To pickup their order, customers simply park in designated areas and then text or call to announce their arrival. A “Personal Shopper” then brings the groceries and loads them into the customer’s vehicle.

Pharmacy prescriptions, alcohol and tobacco products are not available for online ordering, the article said. Log on to www.martinsgroceriestogo.com for more information.

The trend toward online shopping and an enhanced customer experience continues…

“Smart” Supermarkets!

According to an article published on LInkedIn, Wal-Mart recently opened its first “smart store” supermarket in Xin’an Wu Road, Bao’an District, Shenzhen.

We first read about the “smart supermarket” concept in a piece published by AgThentic, a sustainability and innovation consulting firm focusing on the food industry. In a 2016 article, they referenced the increasing popularity of online grocery shopping and click-and-collect services, and predicted the model was set to change how consumers “will do their weekly shop.”

The article went on to say, “Incorporating predictive technologies into the online shopping experience will allow consumers to access discounts on their favorite brands or re-order the same essential items each week without having to individually add them to a cart. These features have huge implications for convenience… By using data collected from your previous purchases, retailers can understand what you buy and how often you buy it, and send you friendly reminders when you’re running low. Say goodbye to the days of getting halfway home and realizing you forgot to buy toothpaste.”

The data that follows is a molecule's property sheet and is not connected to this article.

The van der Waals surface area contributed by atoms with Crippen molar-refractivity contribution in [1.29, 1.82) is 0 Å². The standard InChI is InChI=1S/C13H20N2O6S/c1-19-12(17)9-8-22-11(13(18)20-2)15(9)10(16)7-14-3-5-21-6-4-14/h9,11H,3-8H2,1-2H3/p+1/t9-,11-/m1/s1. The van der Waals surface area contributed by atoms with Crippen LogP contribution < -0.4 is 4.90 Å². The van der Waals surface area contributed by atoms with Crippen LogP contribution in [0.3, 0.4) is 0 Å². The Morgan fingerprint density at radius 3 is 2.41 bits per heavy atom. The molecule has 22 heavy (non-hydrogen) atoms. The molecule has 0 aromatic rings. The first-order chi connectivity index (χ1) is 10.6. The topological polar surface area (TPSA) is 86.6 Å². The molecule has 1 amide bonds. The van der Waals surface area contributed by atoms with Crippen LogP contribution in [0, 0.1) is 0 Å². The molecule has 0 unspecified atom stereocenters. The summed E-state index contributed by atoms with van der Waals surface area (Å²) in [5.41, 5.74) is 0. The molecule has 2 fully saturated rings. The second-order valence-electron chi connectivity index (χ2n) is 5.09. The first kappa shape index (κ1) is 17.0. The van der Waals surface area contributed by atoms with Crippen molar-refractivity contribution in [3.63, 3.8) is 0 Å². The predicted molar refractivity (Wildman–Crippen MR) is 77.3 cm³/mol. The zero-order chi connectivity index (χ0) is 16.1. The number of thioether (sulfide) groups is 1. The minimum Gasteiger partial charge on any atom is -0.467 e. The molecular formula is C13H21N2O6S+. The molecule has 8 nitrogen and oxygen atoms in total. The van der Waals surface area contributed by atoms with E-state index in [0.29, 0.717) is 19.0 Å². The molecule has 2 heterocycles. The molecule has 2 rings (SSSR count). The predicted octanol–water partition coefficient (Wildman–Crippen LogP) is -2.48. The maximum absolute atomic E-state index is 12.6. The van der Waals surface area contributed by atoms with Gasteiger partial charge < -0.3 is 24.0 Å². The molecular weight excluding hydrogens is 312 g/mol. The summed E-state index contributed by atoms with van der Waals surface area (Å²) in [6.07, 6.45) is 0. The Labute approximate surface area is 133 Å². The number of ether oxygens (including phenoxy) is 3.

In addition to helping consumers shop with ease, these same practices are also beneficial to supermarkets as they look to manage inventory and reduce food waste. “Consumers expect to see an overstocked display of cosmetically attractive produce,” the article said.  “To compensate, supermarkets throw out up to 40% of food before it even reaches store shelves.”

AgThentic predicted  retailers of the future will use consumer data to understand how to market and sell ‘unattractive’ or ‘imperfect’ produce, citing examples in Australia that are already doing so.

Read the full article…

The e-Trend Continues: Saving Shoppers Time & Money